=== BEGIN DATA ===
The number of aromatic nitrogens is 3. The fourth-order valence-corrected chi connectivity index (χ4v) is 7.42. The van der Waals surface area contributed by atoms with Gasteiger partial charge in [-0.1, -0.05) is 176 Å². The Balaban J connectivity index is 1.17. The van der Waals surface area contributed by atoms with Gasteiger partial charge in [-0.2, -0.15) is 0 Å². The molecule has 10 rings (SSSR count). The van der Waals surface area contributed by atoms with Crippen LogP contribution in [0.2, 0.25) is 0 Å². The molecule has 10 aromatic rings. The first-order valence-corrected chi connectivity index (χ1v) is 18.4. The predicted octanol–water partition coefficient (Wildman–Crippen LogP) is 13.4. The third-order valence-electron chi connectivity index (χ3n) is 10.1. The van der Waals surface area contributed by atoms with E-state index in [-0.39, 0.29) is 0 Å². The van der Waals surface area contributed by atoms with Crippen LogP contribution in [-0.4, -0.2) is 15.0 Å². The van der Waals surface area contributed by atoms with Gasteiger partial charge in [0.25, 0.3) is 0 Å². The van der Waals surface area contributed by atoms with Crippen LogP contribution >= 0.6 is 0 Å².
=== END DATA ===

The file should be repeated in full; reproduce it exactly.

The number of aromatic nitrogens is 3. The fourth-order valence-corrected chi connectivity index (χ4v) is 7.42. The van der Waals surface area contributed by atoms with Gasteiger partial charge in [-0.1, -0.05) is 176 Å². The Balaban J connectivity index is 1.17. The van der Waals surface area contributed by atoms with Gasteiger partial charge in [-0.2, -0.15) is 0 Å². The molecule has 10 rings (SSSR count). The van der Waals surface area contributed by atoms with Crippen LogP contribution in [0.2, 0.25) is 0 Å². The molecule has 10 aromatic rings. The first-order valence-corrected chi connectivity index (χ1v) is 18.4. The predicted octanol–water partition coefficient (Wildman–Crippen LogP) is 13.4. The third-order valence-electron chi connectivity index (χ3n) is 10.1. The van der Waals surface area contributed by atoms with E-state index in [-0.39, 0.29) is 0 Å². The van der Waals surface area contributed by atoms with Crippen LogP contribution in [-0.4, -0.2) is 15.0 Å². The van der Waals surface area contributed by atoms with Gasteiger partial charge in [0.25, 0.3) is 0 Å². The van der Waals surface area contributed by atoms with Crippen LogP contribution >= 0.6 is 0 Å².